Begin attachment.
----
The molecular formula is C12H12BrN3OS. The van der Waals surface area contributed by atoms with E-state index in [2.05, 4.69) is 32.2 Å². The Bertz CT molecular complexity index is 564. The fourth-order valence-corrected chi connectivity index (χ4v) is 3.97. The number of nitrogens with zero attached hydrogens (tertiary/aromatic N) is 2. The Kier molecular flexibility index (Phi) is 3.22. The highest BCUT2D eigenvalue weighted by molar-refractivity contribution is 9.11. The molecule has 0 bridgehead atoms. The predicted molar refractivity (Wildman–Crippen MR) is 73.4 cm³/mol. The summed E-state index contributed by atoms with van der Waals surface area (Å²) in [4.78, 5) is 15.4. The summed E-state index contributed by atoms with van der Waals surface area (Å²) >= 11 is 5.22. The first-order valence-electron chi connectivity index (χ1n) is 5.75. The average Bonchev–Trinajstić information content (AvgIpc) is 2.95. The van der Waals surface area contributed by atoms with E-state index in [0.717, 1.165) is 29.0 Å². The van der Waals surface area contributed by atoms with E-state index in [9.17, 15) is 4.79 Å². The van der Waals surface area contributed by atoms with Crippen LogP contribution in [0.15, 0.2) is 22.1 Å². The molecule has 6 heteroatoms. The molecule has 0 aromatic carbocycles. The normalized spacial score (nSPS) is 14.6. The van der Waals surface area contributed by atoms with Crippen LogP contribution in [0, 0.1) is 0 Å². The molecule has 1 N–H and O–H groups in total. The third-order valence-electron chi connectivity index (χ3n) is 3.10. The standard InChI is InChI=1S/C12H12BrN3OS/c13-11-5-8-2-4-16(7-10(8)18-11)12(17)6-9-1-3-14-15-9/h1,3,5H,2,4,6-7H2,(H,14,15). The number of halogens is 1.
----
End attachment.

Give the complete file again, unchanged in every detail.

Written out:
The molecular formula is C12H12BrN3OS. The van der Waals surface area contributed by atoms with E-state index in [2.05, 4.69) is 32.2 Å². The Bertz CT molecular complexity index is 564. The fourth-order valence-corrected chi connectivity index (χ4v) is 3.97. The number of nitrogens with zero attached hydrogens (tertiary/aromatic N) is 2. The Kier molecular flexibility index (Phi) is 3.22. The highest BCUT2D eigenvalue weighted by molar-refractivity contribution is 9.11. The molecule has 0 bridgehead atoms. The predicted molar refractivity (Wildman–Crippen MR) is 73.4 cm³/mol. The summed E-state index contributed by atoms with van der Waals surface area (Å²) in [4.78, 5) is 15.4. The summed E-state index contributed by atoms with van der Waals surface area (Å²) >= 11 is 5.22. The first-order valence-electron chi connectivity index (χ1n) is 5.75. The average Bonchev–Trinajstić information content (AvgIpc) is 2.95. The van der Waals surface area contributed by atoms with E-state index in [0.717, 1.165) is 29.0 Å². The van der Waals surface area contributed by atoms with E-state index in [9.17, 15) is 4.79 Å². The van der Waals surface area contributed by atoms with Crippen LogP contribution in [0.15, 0.2) is 22.1 Å². The molecule has 6 heteroatoms. The molecule has 0 aromatic carbocycles. The normalized spacial score (nSPS) is 14.6. The van der Waals surface area contributed by atoms with Crippen LogP contribution in [0, 0.1) is 0 Å². The molecule has 1 N–H and O–H groups in total. The third-order valence-electron chi connectivity index (χ3n) is 3.10. The standard InChI is InChI=1S/C12H12BrN3OS/c13-11-5-8-2-4-16(7-10(8)18-11)12(17)6-9-1-3-14-15-9/h1,3,5H,2,4,6-7H2,(H,14,15). The number of halogens is 1.